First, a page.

By outward appearances, the Louisville Metro Council seems overwhelmed, busy with a tremendous number of vital issues: the gun violence and opioid crises, police Chief Steve Conrad’s status, KFC Yum Center and soccer stadium finances, sanctuary city demands and Councilman Dan Johnson’s sagging pants saga.
Some issues are vital, others merely dramatic…
Unfortunately, the Metro Council has wasted much of the year stymied by the council members’ own personal or political doings, missteps and ignorance. Meanwhile, other important business is being delayed.
The council should be making news for advancing this city’s interests, not wasting time and money.
As Courier Journal reporter-turned-Metro commentator extraordinaire Joe Gerth wrote: “Why would anyone want to get involved in Metro Council politics — it’s got a long history of nasty internal wars that can affect politicians years later. It’s a place where political ambition goes to die.”
The council has successfully trudged its way through the necessary processes, such as passing a budget. Congratulations, but, let’s be honest — even Congress has kept the lights on… most of the time.
The council also managed to delay the enforcement of a Waterfront Park parking fee until private citizens rallied and donated their own money. It’s unclear what the council actually did in this case, but we don’t want to short them of well-earned, backhanded credit.
Outside of that, the council has lived up to Gerth’s meager expectations.
It took a meaningless, nonbinding vote of no confidence on Chief Conrad. There is merit in putting your name on the record, but the gun and opioid crisis marches on. Behind the vote is the council’s belief that Conrad is responsible for violent crime in the city. This vote fixes nothing.
It’s complaining instead of acting.
Such posturing is what voters resent about politicians. Like when congressional Republicans voted to repeal Obamacare over 70 times, knowing President Obama would never sign such a bill. We’ve come to find like the Republican posturing on healthcare — it’s great for winning votes, but doesn’t improve people’s lives.
Similarly, it’s easy to blame Conrad, but simply complaining isn’t an answer.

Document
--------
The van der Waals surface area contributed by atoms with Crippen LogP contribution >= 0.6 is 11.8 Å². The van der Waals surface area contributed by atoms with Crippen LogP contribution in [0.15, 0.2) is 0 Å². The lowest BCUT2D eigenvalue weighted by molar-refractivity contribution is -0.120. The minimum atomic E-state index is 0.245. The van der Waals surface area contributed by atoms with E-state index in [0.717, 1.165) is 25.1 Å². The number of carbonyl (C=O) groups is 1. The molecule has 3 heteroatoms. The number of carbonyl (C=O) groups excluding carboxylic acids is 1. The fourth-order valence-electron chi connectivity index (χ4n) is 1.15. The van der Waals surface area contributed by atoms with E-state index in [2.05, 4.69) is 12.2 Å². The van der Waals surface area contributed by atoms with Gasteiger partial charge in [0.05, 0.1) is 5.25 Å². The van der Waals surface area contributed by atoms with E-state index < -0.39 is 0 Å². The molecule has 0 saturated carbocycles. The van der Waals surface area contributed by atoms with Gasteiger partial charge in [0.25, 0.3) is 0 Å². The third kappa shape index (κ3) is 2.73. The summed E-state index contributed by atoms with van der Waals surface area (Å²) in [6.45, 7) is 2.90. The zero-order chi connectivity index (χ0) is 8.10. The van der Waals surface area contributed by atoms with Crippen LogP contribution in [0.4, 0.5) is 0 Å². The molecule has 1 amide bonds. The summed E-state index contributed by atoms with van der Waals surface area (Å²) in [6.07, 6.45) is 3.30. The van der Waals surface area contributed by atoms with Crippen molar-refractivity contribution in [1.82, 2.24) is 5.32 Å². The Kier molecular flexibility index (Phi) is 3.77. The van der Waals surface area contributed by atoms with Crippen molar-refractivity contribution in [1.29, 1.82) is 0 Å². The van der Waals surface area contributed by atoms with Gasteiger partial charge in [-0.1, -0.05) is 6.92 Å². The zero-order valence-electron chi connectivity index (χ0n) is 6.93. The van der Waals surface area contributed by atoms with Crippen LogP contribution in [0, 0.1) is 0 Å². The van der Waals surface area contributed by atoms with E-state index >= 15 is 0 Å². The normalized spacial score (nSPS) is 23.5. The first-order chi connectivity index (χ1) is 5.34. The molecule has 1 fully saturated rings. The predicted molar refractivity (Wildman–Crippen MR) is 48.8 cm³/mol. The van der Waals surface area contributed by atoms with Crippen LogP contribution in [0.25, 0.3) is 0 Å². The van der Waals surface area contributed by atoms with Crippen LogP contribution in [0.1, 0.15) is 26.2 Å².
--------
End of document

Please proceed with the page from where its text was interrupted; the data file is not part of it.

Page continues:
And then we have the new, not-exactly “sanctuary city” ordinance, which reflects the mayor’s new police policy. Neither achieves anything but a cowardly political middle ground that doesn’t protect immigrants.
At the moment, the council is busy with the seemingly never-ending Johnson story. To put it in perspective: Johnson was in trouble long before Harvey Weinstein, Kevin Spacey and Jeff Hoover (and a growing share of the state legislature). Given the national spotlight of this culture of sexual misconduct by men in power — which comes as no surprise — it’s worth recognizing the good that can come out of stories like Johnson’s. For example, it’s important that this saga has led the council to construct a new protocol for handling such sexual misconduct by a council member.
But why didn’t it have one before? If nothing else, it seems that these procedures should have been in place after the GLI trip in Austin… or before?
This lack of preparedness by the council has led to wasted time and wasted taxpayers’ money, not to mention a continued unease among some women working in Metro Hall. Then, to top it off, the council pushed Johnson’s case to a trial, which revealed it wasn’t ready to remove Johnson because it didn’t fully understand the process, risk of appeal and potential costs.
Just this week, they were already back at it, accusing Johnson of violating a plea agreement.
How many times and ways can the same group be unprepared?
So, what about that long-awaited, seriously-overdue-tree ordinance? After this much time, one would expect it to be controversial… or at least indicate a strong, meaningful policy. Nope, this ordinance is a single step above the aforementioned non-binding resolution — merely a message acknowledging where we stand on the issue. And if you think I’m exaggerating, then explain to me why GLI, Louisville’s chamber of commerce, suddenly decided it wasn’t against it. It didn’t say it was for it… but the proposal is so toothless that the voice of Louisville’s business community suddenly didn’t have an opinion after years of opposing it.
Oh, and where do we stand on the sidewalk buffer zone around the women’s clinic? Do council members think the abortion protests are over? Or maybe that can wait until after someone gets Dan Johnson a belt.